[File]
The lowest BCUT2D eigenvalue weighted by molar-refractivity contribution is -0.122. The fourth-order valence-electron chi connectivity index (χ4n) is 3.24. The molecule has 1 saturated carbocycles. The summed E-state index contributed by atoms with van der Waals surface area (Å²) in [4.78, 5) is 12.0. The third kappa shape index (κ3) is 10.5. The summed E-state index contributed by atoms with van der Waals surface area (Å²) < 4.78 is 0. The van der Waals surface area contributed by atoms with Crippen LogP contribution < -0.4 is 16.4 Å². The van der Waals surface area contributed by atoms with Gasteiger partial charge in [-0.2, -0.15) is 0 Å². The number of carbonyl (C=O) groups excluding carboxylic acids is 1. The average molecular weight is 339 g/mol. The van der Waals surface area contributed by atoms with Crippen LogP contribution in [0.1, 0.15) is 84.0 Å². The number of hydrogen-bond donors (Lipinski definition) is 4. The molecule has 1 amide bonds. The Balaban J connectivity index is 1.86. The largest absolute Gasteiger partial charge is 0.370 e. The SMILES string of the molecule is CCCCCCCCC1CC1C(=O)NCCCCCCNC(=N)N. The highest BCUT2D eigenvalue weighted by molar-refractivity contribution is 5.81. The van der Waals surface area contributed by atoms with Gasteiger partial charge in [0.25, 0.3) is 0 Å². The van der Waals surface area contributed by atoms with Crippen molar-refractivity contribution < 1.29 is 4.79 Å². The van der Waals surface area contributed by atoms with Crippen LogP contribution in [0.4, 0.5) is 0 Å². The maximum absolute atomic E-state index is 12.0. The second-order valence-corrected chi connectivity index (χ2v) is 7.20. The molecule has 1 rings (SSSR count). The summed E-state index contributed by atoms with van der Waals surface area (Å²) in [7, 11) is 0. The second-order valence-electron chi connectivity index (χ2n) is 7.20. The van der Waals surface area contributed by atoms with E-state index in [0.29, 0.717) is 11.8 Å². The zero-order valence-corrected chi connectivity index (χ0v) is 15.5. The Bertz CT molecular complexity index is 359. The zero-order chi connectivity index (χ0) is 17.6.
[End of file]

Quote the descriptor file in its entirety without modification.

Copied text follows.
The lowest BCUT2D eigenvalue weighted by molar-refractivity contribution is -0.122. The fourth-order valence-electron chi connectivity index (χ4n) is 3.24. The molecule has 1 saturated carbocycles. The summed E-state index contributed by atoms with van der Waals surface area (Å²) in [4.78, 5) is 12.0. The third kappa shape index (κ3) is 10.5. The summed E-state index contributed by atoms with van der Waals surface area (Å²) < 4.78 is 0. The van der Waals surface area contributed by atoms with Crippen LogP contribution < -0.4 is 16.4 Å². The van der Waals surface area contributed by atoms with Gasteiger partial charge in [-0.2, -0.15) is 0 Å². The number of carbonyl (C=O) groups excluding carboxylic acids is 1. The average molecular weight is 339 g/mol. The van der Waals surface area contributed by atoms with Crippen LogP contribution in [0.1, 0.15) is 84.0 Å². The number of hydrogen-bond donors (Lipinski definition) is 4. The molecule has 1 amide bonds. The Balaban J connectivity index is 1.86. The largest absolute Gasteiger partial charge is 0.370 e. The SMILES string of the molecule is CCCCCCCCC1CC1C(=O)NCCCCCCNC(=N)N. The highest BCUT2D eigenvalue weighted by molar-refractivity contribution is 5.81. The van der Waals surface area contributed by atoms with Gasteiger partial charge in [0.25, 0.3) is 0 Å². The van der Waals surface area contributed by atoms with Crippen molar-refractivity contribution < 1.29 is 4.79 Å². The van der Waals surface area contributed by atoms with Crippen LogP contribution in [0.4, 0.5) is 0 Å². The maximum absolute atomic E-state index is 12.0. The second-order valence-corrected chi connectivity index (χ2v) is 7.20. The molecule has 1 rings (SSSR count). The summed E-state index contributed by atoms with van der Waals surface area (Å²) in [7, 11) is 0. The second-order valence-electron chi connectivity index (χ2n) is 7.20. The van der Waals surface area contributed by atoms with E-state index in [0.29, 0.717) is 11.8 Å². The zero-order valence-corrected chi connectivity index (χ0v) is 15.5. The Bertz CT molecular complexity index is 359. The zero-order chi connectivity index (χ0) is 17.6.